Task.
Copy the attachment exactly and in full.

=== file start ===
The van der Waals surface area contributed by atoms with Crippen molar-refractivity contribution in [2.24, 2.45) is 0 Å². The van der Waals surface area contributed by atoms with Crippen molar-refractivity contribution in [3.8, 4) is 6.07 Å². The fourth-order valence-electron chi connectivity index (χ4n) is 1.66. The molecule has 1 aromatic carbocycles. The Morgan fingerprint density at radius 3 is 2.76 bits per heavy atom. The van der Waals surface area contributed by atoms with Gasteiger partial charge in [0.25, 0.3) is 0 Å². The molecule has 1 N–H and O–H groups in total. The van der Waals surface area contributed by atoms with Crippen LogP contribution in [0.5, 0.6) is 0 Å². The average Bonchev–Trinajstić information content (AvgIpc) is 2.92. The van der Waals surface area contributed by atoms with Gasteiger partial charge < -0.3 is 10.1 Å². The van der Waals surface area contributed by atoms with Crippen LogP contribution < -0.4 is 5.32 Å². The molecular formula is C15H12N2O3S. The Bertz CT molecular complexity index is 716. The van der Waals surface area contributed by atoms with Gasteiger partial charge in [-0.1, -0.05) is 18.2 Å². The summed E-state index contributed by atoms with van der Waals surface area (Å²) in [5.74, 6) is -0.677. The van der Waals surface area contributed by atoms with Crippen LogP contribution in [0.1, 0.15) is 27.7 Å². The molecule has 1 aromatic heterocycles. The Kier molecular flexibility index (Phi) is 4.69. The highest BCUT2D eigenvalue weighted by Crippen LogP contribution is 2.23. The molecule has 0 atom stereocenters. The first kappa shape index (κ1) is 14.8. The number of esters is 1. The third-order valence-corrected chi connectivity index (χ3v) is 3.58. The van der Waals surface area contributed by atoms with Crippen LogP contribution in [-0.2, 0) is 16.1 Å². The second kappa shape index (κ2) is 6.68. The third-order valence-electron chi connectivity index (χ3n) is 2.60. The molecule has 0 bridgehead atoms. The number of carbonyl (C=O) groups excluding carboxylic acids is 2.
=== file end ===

The van der Waals surface area contributed by atoms with Crippen molar-refractivity contribution in [2.24, 2.45) is 0 Å². The van der Waals surface area contributed by atoms with Crippen molar-refractivity contribution in [3.8, 4) is 6.07 Å². The fourth-order valence-electron chi connectivity index (χ4n) is 1.66. The molecule has 1 aromatic carbocycles. The Morgan fingerprint density at radius 3 is 2.76 bits per heavy atom. The van der Waals surface area contributed by atoms with Gasteiger partial charge in [0.25, 0.3) is 0 Å². The molecule has 1 N–H and O–H groups in total. The van der Waals surface area contributed by atoms with Crippen LogP contribution in [0.5, 0.6) is 0 Å². The average Bonchev–Trinajstić information content (AvgIpc) is 2.92. The van der Waals surface area contributed by atoms with Gasteiger partial charge < -0.3 is 10.1 Å². The van der Waals surface area contributed by atoms with Crippen LogP contribution < -0.4 is 5.32 Å². The molecular formula is C15H12N2O3S. The Bertz CT molecular complexity index is 716. The van der Waals surface area contributed by atoms with Gasteiger partial charge in [-0.1, -0.05) is 18.2 Å². The summed E-state index contributed by atoms with van der Waals surface area (Å²) in [5.74, 6) is -0.677. The van der Waals surface area contributed by atoms with Crippen LogP contribution in [0.1, 0.15) is 27.7 Å². The molecule has 1 aromatic heterocycles. The Kier molecular flexibility index (Phi) is 4.69. The highest BCUT2D eigenvalue weighted by Crippen LogP contribution is 2.23. The molecule has 0 atom stereocenters. The first kappa shape index (κ1) is 14.8. The number of esters is 1. The third-order valence-corrected chi connectivity index (χ3v) is 3.58. The van der Waals surface area contributed by atoms with Crippen LogP contribution in [-0.2, 0) is 16.1 Å². The second kappa shape index (κ2) is 6.68. The third-order valence-electron chi connectivity index (χ3n) is 2.60. The molecule has 0 bridgehead atoms. The number of carbonyl (C=O) groups excluding carboxylic acids is 2.